Establishing Rapid Response Network for stranding cases of cetacean and sea turtles

With a coastline of 3,260 km (2,030 mi), excluding islands, it is a given that Vietnam sees many stranding cases of Cetacean and marine turtle every year. However, due to lack of training for local authorities and coastline communities, only a few cases were responded with appropriate actions in order to keep involved individuals safe, to save animals and to record precious data of marine mammals and sea turtles.

A whale carcass in Quang Tri province

Local people tried to help a dolphin get back to water in Thua Thien Thue

A dolphin carcass in Thua Thien Hue province 

This rough tooth dolphin died after being seen floating for 2 days

In terms of conservation, successfully rescuing and releasing endangered Cetacean and marine turtle species can advance their populations which are already data gaps on science of Vietnam marine animals. On one hand, rescuing them, especially dolphins and whales which are considered as flagship species, can benefit in raising awareness for conservation and connecting diverse science communities.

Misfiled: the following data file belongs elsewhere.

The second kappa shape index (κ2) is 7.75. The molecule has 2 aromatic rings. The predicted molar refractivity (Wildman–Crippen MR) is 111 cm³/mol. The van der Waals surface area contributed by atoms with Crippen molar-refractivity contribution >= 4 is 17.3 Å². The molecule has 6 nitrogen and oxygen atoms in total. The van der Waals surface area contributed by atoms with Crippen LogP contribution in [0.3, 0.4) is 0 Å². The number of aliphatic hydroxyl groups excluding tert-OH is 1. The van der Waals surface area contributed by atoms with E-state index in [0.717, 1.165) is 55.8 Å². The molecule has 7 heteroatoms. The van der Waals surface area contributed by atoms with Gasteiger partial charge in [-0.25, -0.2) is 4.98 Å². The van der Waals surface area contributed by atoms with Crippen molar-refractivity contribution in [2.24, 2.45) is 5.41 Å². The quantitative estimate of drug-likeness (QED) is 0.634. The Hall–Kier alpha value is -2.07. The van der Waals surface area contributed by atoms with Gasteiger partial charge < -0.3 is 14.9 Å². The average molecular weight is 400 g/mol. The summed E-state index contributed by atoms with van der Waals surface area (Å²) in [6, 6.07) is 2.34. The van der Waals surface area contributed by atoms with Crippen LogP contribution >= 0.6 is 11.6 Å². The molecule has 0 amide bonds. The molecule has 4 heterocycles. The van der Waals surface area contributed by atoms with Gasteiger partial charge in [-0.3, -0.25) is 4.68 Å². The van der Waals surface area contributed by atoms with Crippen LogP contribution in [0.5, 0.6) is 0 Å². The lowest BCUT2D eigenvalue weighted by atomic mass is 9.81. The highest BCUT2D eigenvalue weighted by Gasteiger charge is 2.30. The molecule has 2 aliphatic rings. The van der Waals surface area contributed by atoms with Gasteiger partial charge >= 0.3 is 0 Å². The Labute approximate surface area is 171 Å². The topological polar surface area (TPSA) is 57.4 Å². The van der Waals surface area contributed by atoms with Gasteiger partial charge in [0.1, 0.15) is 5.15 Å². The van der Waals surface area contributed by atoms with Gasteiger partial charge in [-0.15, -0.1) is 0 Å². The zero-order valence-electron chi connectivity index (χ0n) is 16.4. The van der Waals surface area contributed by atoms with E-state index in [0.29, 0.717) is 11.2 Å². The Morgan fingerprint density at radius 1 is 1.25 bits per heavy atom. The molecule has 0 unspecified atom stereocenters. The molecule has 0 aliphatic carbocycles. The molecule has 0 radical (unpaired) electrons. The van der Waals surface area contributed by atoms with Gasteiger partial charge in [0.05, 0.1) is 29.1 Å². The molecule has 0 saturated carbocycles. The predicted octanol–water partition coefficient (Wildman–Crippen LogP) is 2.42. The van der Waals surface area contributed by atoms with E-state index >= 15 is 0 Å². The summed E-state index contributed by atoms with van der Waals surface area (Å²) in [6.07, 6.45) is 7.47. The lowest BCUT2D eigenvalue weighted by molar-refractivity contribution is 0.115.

CBES aims to establish Rapid Response Network for strandings, that has the participation of provincial authorities, local NGOs/NPOs and MPAs to get in touch at a glance whenever strandings are reported via a hotline.

In September 2018, we organized a workshop to train officers from coastline provinces of Vietnam and conservation NGO's staff on how to respond to strandings of Cetacean and marine turtle. We were able to announce the first ever Rapid Response Network of this kind in Vietnam that involved many authority officers of Provincial Fisheries Department, NGOs (IUCN Vietnam, WildAct, AnimalsAsia) from 07 coastal provinces. It was our honor to have Dr. Nantarika, Ms. Thanida, Ms. Gaby, Ms. Hien sharing their wonderful knowledge at our workshop.

We are planning to establish more training workshops in more coastal provinces in the future.

(to be updated)